Online block-trading network Liquidnet has enjoyed huge success by offering institutional investors a safe haven: It has been closed to brokerage firms, exchange floor traders and other fast-money players who might want to profit from knowing buy-side firms' intentions. Now Liquidnet is letting the sharks into the water.
The six-year-old company is introducing a new way for its 350 buy-side members to trade. Dubbed H2O, the system allows small orders from brokerage firms to pass through Liquidnet on their way to execution on Nasdaq, the New York Stock Exchange and other platforms. Traditionally, Liquidnet members have negotiated deals with one another for hundreds of thousands or even millions of shares after the network has alerted them to potential partners. Now they'll be able to expose a portion of their trading interest to H2O's stream of retail-size liquidity. Whenever an order coursing through that stream is for a stock that a Liquidnet member has chosen to trade using H2O, the online network executes it at the midpoint of the bid-offer spread, guaranteeing the brokerage firm order a better price than it otherwise would have received.
"Institutional orders represent a majority of the shares traded, but they have to go to an exchange where the supply is broken up into 400-share increments," points out Liquidnet CEO Seth Merrin, citing the average size of Nasdaq and NYSE trades today. "The significance of H20 is, the supply now comes to us. We're fixing the imbalance, and that's enormous for this industry."
Merrin, 45, hopes his creation will siphon trades from rivals and thereby help sustain Liquidnet's spectacular growth: Its average daily volume, now 44 million shares, is rising at a rate of about 50 percent per year. Last month the firm announced that nine brokerage houses -- including Goldman Sachs Execution & Clearing and Piper Jaffray -- had signed on as "streaming liquidity providers" for the new system. Deals with several more firms are in the works, Merrin says.
Yet H2O risks alienating members who embraced Liquidnet precisely because it excluded the sell side. Mindful of this, the company has taken pains while developing H2O to ensure that brokers won't be able to see or actively engage members' orders. Sell-side orders can pass through only after the brokers' algorithmic trading systems have sent them off to be executed someplace else. And H2O trades will be printed in the third market so that the confirmation reports don't give away that Liquidnet was the venue.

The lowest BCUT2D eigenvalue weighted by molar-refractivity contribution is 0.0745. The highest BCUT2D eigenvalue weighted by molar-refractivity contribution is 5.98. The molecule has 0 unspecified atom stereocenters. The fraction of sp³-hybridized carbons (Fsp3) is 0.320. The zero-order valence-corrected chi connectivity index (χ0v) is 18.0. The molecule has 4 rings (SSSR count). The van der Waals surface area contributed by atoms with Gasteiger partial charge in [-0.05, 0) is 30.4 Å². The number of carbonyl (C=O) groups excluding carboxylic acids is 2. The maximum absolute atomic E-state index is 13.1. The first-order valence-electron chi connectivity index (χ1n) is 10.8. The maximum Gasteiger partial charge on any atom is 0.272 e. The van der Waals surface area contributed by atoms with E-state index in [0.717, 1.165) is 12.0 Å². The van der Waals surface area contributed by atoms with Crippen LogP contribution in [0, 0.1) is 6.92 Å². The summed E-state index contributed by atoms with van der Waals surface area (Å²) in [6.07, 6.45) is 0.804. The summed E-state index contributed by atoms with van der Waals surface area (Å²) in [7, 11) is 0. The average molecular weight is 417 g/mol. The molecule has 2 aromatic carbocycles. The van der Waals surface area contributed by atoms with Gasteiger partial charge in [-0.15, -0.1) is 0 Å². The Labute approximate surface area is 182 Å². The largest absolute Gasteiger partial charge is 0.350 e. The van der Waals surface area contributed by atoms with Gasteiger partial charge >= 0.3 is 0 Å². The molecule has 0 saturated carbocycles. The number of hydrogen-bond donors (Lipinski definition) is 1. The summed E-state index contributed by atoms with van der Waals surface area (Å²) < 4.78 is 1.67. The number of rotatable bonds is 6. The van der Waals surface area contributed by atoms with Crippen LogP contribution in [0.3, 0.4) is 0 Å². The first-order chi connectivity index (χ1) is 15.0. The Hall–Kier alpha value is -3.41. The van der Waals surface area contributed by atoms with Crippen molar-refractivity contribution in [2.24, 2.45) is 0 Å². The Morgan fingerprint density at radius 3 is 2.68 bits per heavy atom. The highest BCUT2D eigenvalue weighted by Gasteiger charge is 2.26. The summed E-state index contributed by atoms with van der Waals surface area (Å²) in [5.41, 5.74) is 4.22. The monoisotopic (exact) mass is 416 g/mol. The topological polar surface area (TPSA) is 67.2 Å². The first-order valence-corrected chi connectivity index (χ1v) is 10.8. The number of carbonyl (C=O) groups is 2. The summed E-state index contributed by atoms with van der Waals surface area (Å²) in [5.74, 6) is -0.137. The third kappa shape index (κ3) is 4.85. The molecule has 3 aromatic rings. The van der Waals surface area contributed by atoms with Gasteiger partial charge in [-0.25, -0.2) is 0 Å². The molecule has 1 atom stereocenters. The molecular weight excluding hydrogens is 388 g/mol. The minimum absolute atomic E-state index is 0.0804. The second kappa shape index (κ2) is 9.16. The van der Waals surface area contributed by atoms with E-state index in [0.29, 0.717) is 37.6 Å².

Nevertheless, traders speculate that the system, which has been in development for more than two years, can probably be gamed. Professionals at the liquidity-providing brokerages, for instance, might look for trades executed at half-cent increments as a sign that H2O was involved. That's because most trades in the wider stock market are executed at whole-cent price increments. Liquidnet's midpoint executions are struck at prices including half cents whenever the spread is one, three or another odd number of cents.
"If someone sitting on one of these algorithmic desks sees a half-penny print, they can bet that there's lots more behind it and start trading on that information," says one brokerage firm executive familiar with H2O.
Merrin acknowledges that brokers might try to outfox the system -- and that they might succeed once in a while. "Nothing is foolproof," he says. But he's confident that such instances can be kept to a harmless minimum. Liquidnet has the power, he notes, to force a brokerage to exclude certain of its customers' orders from the stream. Furthermore, several alternative exchanges and trading systems now in development plan to offer midpoint pricing (see "ISE's Krell exercises a strategic option," page 13). In time, that should limit traders' ability to guess when H2O has executed a trade, he says. Most important, adds Merrin -- who cut his teeth on Wall Street as a risk arbitrage trader for Oppenheimer & Co. -- the new product's growth potential outweighs any downside from changing Liquidnet's buy-side-only strategy.
"Our job is to give our members as much liquidity as possible, and then more ways to access it," he says. "Obviously, we want to continue to grow the business."